Patricia Edney says it's a 'delight' to have Omar Khadr in her home

It's a scene that's continued to dominate the news today: Omar Khadr, free on bail, speaking to reporters on Thursday night in front of an Edmonton home. That's the home of Patricia Edney. She's married to Dennis Edney, Khadr's lawyer. One of the conditions of his bail is that he must live in the Edney home.

Wife of Khadr's lawyer Dennis Edney speaks with As It Happens

Omar Khadr with his lawyer Dennis Edney arrives at Edney's home in Edmonton, May 7, 2015. The former Guantanamo Bay prisoner Omar Khadr got his first taste of freedom in almost 13 years. (Nathan Denette/Canadian Press)
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It's a scene that's continued to dominate the news today: Omar Khadr, free on bail, speaking to reporters last night in front of an Edmonton home. That's the home of Patricia Edney. She's married to Dennis Edney, Khadr's lawyer.

One of the conditions of his bail is that he must live in the Edney home. Ms. Edney tells As it Happens co-host Carol Off that it was a "natural offshoot" of her husband's legal strategy to have Khadr live with them.

She says Dennis Edney has "watched Omar grow from an injured man -- a boy -- to a tall, confident, talented man."  She says after visiting Khadr in jail she shares her husband's impression.

"He's a lovely man," she said. "It was a very easy step to take. Of course, we could offer our home for him to come and live in when he got out on bail."

She says her neighbours have been welcoming and supportive "without exception."

"As a matter of fact, when Omar and I were out shopping today, there were two cakes delivered from our neighbours and a beautiful card and some flowers. They are welcoming him, and it just touches my heart because I thought that would be the case, but I didn't know for sure."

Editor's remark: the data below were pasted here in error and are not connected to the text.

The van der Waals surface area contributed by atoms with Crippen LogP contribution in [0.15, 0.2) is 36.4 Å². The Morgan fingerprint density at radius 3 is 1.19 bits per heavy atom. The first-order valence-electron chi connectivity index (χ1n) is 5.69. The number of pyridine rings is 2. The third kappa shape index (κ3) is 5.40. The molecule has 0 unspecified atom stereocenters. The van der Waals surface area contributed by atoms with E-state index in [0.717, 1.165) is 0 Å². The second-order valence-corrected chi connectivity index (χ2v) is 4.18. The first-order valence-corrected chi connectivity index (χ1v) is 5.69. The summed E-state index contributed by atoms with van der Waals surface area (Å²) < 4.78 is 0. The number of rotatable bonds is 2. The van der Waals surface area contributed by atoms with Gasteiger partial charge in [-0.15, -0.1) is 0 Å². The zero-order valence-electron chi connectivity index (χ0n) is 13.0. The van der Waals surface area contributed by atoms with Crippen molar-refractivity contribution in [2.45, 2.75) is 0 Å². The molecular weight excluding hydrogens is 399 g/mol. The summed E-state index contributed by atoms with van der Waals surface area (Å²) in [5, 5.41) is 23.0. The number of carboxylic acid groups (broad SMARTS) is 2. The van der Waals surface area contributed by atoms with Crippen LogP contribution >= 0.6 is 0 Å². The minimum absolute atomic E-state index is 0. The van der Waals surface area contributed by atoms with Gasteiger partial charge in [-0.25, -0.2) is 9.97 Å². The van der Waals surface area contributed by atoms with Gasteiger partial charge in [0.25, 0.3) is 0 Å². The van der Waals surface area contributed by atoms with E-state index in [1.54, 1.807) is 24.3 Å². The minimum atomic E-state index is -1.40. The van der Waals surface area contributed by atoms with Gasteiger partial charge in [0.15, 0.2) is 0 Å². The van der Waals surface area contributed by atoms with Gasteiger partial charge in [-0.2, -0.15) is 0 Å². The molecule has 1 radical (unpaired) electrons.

She said her only reservation about having Khadr as a house guest was the media attention.

"It's behind us now," she says of the throngs that gathered outside her house on Thursday night.

Khadr has been through a long legal process. He has admitted to throwing a grenade in the firefight that led to his arrest. He was convicted of war crimes, including the killing of a U.S. special forces soldier, by a widely maligned U.S. military tribunal in Guantanamo Bay, Cuba.

Not all Canadians support his release, and the federal government has actively fought it in the courts. While many see Khadr as a former child soldier, others believe he acted as a jihadist and should still be punished for the U.S. soldier's death. 

Edney says Khadr has not reached out to his family. There are strict bail conditions attached to any contact with them.

She tells As it Happens they drove to the store to do some clothes shopping today, but Khadr's real hope is to get on two wheels.

"He wants to go for a bike ride," she says.

Asked how long he's welcome to stay in the Edney home, she says: "As long as he's required to and as long as he wishes to be."